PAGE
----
Perspectives, News & Opinions From The Researchers At Edison

How To Be Live & Local

Entry by Sean Ross | Thursday, September 26th, 2013 | Permalink

When the NAB/RAB Radio Show began last week, the panel on creating your own individual brand as a personality was asked what might have seemed like a softball question: “What is radio’s brand?” But on Wednesday, that question generated several seconds of silence and no immediate answer. ABC’s Ann Compton circled back a question later and finally offered “consistency,” citing the comforting, year-in, year-out presence of news at the top-of-the-hour.

That wasn’t a bad answer, but by Friday, we knew it wasn’t the answer. As Fred Jacobs points out, by Friday the mantra of the radio show had become “live and local.” Group heads took up the chant at the Thursday leadership breakfast. At the closing session, “What’s Working At Work,” Edison’s Larry Rosin declared that broadcast radio’s brand was indeed live and local — partially because heavy spotloads and a proliferation of competing choices had eroded the “more music/fewer interruptions” franchise.

And now there are two questions:

How can radio be “live and local”? Because it’s out of practice.

How can radio sell “live and local”? Because it has indeed tried before.

For the last decade, smaller operators have hurled “live and local” at their group-owned competition. Occasionally, a station like KBZT San Diego would have some success positioning itself as “not Clear Channel.” More often, broadcasters who decried syndication and voice-tracking came off only as the poor sports who only dreamed they could have somebody as big-time as Ryan Seacrest or Rush Limbaugh on their radio stations. Not since rivals responded to Jack-FM by declaring that they were “playing what you want” had a slogan seemed like such wishful thinking.

The good news is that Edison has seen lately that being “live and local” is a more valued and more easily explained commodity. Some of that, frankly, is probably because the people to whom it doesn’t appeal have now selected themselves out of the radio audience in favor of continuous, jockless music elsewhere. “Live and local” is not always a magic bullet unto itself, but it is not falling on deaf ears either.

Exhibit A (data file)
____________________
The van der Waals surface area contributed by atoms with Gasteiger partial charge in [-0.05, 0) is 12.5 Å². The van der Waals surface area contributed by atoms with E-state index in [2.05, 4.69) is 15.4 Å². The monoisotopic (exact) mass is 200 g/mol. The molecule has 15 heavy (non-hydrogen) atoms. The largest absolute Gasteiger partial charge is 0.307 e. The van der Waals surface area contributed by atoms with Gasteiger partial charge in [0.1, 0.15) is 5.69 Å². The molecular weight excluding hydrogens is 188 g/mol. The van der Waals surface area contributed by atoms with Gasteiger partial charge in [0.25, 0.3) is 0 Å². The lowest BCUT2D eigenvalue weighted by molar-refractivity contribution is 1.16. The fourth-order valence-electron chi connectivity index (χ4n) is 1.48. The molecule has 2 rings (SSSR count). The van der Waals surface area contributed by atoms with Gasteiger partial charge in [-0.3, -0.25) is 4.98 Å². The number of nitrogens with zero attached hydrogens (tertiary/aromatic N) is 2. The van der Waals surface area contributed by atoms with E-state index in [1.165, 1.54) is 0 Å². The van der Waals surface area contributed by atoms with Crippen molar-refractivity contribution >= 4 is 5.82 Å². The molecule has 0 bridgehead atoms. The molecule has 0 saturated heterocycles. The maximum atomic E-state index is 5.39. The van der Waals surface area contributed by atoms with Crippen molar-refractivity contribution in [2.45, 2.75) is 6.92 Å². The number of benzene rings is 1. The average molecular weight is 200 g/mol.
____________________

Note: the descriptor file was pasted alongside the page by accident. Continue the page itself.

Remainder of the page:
Then, what constitutes “live and local” is complex. Edison’s “What’s Working At Work” study found that fans of broadcast radio’s needs included companionship and also staying in touch with whatever major news development took place during the day. But Howard Stern’s multi-market listeners of the pre-satellite era undoubtedly found him companionable. And major news developments don’t have to be in your backyard; I still remember hearing about Columbine on London’s Capital FM and realizing that I wouldn’t have heard it as quickly on a comparable U.S. station.

So here are a few ways to be live and local, instead of just saying live and local:

Bring back the services. I was glad Capital FM had news at the top of every hour that day. I don’t expect that from top 40 radio here. But I would like to know that if I drive through severe weather, I will be able to find a weather report, even if a radio station is running weekend syndication. Because I once drove from New York to Hartford through severe weather past some of the best-known full-service talk stations and could not find a weather report on Saturday afternoon. For years, radio has cheered itself with the dubious knowledge that even former listeners will come back in an emergency, but it’s not always ready.